The Gradual Replacement of French by English in Morocco

  • Dr. Ennagad Safaa
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  • Dr. Ennagad Safaa

    Docteur at Faculty of Economic and Social Legal Sciences, Agadir Ibn Zohr University Laboratory for Studies and Research in Economics and Management, Morocco

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In Morocco, French has long been considered the foreign language reference, used in diplomacy, business, education and culture. However, in recent decades, English has begun to take on greater importance, particularly in the higher education and research sectors. This article examines the factors that have contributed to the rise of English in Morocco, including globalisation and the dominant position of English in business and technology. We also examine the implications of this change for French and for Moroccan society as a whole. We note that the gradual replacement of French by English reflects global trends in foreign languages, where English is increasingly seen as the language of international communication. However, we also highlight the potential consequences of this development for French, which risks losing its position as the language of reference in Morocco and seeing its use diminish in areas where it has traditionally been privileged. We conclude by stressing the importance of a clear and balanced language policy in Morocco, which takes into account the economic and cultural needs of the country while preserving the richness and diversity of Moroccan society.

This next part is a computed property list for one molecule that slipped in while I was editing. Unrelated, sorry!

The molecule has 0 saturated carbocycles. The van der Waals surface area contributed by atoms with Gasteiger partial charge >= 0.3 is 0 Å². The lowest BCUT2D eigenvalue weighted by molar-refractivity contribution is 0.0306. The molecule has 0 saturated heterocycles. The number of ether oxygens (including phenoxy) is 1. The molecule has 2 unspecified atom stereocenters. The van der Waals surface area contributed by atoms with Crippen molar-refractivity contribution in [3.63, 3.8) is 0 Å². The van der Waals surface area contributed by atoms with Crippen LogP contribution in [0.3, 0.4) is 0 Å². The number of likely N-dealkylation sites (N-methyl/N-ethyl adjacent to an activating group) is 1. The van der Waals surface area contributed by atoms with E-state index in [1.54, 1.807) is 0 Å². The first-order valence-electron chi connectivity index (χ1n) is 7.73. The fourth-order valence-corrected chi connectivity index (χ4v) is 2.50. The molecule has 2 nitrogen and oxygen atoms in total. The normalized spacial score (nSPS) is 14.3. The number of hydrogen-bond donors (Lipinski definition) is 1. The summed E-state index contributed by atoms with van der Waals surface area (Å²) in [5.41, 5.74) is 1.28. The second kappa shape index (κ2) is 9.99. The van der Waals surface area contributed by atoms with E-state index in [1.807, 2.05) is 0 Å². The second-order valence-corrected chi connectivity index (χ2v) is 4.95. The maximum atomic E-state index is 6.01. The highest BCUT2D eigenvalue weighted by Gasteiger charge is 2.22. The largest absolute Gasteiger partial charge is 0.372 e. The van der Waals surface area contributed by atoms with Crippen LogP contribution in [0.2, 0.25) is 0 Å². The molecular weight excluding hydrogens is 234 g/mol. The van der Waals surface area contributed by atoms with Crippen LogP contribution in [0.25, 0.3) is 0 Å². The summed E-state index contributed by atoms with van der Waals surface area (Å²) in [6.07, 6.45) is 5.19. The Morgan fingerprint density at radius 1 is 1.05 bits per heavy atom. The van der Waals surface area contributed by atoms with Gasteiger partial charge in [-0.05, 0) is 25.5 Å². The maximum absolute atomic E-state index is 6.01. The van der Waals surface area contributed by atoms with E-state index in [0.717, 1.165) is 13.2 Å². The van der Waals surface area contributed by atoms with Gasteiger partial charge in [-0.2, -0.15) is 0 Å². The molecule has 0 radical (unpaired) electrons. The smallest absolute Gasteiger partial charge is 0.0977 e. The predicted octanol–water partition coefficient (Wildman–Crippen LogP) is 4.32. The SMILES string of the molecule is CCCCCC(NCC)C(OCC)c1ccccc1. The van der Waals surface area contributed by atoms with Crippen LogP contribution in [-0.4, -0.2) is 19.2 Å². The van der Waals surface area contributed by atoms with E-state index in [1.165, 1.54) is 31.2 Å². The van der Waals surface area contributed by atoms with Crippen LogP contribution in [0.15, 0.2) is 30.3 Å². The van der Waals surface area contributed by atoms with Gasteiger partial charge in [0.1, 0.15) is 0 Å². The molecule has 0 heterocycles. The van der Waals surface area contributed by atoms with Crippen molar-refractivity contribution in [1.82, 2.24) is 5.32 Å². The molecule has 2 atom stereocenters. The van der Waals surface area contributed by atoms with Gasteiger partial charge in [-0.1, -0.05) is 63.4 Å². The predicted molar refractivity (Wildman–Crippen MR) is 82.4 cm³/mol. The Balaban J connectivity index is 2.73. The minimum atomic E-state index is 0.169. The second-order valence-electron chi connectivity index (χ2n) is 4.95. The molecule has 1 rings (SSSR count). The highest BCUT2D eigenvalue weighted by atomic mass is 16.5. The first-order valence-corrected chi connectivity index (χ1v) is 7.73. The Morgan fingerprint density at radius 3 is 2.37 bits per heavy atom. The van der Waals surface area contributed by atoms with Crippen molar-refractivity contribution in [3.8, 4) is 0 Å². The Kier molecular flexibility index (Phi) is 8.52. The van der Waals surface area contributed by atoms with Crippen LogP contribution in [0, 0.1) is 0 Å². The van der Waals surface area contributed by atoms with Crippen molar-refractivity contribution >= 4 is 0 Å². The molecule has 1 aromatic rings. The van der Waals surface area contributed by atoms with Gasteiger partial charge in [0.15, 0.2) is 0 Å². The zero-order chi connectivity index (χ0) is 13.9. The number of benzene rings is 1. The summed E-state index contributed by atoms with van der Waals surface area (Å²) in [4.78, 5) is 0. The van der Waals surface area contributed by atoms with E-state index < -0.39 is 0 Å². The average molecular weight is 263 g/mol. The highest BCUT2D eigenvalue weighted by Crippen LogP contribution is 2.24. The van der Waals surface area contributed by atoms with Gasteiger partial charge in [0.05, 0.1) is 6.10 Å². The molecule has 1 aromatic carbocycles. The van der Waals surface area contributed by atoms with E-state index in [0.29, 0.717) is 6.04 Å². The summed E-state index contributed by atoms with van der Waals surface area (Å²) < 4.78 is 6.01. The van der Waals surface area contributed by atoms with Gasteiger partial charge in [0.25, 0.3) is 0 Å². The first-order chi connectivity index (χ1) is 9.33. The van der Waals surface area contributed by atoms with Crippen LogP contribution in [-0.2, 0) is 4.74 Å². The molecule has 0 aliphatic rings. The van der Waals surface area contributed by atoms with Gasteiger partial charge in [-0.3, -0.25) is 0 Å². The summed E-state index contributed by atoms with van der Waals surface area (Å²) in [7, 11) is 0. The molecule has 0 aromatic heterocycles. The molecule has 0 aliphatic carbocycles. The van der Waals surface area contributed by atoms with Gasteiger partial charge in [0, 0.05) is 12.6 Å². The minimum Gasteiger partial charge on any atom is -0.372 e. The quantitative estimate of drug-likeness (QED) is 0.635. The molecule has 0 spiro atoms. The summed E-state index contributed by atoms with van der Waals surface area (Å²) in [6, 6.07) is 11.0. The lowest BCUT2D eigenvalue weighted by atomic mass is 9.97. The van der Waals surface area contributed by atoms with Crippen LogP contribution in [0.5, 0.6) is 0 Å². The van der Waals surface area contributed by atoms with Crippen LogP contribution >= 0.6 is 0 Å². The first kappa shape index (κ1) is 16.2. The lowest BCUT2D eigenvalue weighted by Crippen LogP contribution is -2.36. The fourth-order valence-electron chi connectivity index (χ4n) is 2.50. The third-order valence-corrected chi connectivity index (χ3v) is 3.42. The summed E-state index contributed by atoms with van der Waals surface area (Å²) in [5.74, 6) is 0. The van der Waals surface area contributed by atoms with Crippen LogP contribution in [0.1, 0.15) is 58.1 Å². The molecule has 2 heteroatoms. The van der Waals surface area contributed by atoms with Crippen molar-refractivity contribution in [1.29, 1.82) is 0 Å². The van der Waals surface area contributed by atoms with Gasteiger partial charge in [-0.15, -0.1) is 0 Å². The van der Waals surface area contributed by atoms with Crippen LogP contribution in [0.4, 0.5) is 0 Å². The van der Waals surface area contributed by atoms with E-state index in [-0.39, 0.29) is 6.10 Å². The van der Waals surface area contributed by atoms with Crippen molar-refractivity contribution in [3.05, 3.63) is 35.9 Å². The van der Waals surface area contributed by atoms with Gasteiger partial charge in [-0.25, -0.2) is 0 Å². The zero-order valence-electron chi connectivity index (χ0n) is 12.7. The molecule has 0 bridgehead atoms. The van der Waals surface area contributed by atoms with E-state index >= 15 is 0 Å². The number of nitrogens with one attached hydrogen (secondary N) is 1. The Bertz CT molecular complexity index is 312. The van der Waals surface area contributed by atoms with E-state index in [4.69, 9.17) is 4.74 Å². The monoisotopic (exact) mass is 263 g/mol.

International Journal of Law Management and Humanities, Volume 6, Issue 2, Page 290 - 296


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This is an Open Access article, distributed under the terms of the Creative Commons Attribution -NonCommercial 4.0 International (CC BY-NC 4.0) (, which permits remixing, adapting, and building upon the work for non-commercial use, provided the original work is properly cited.


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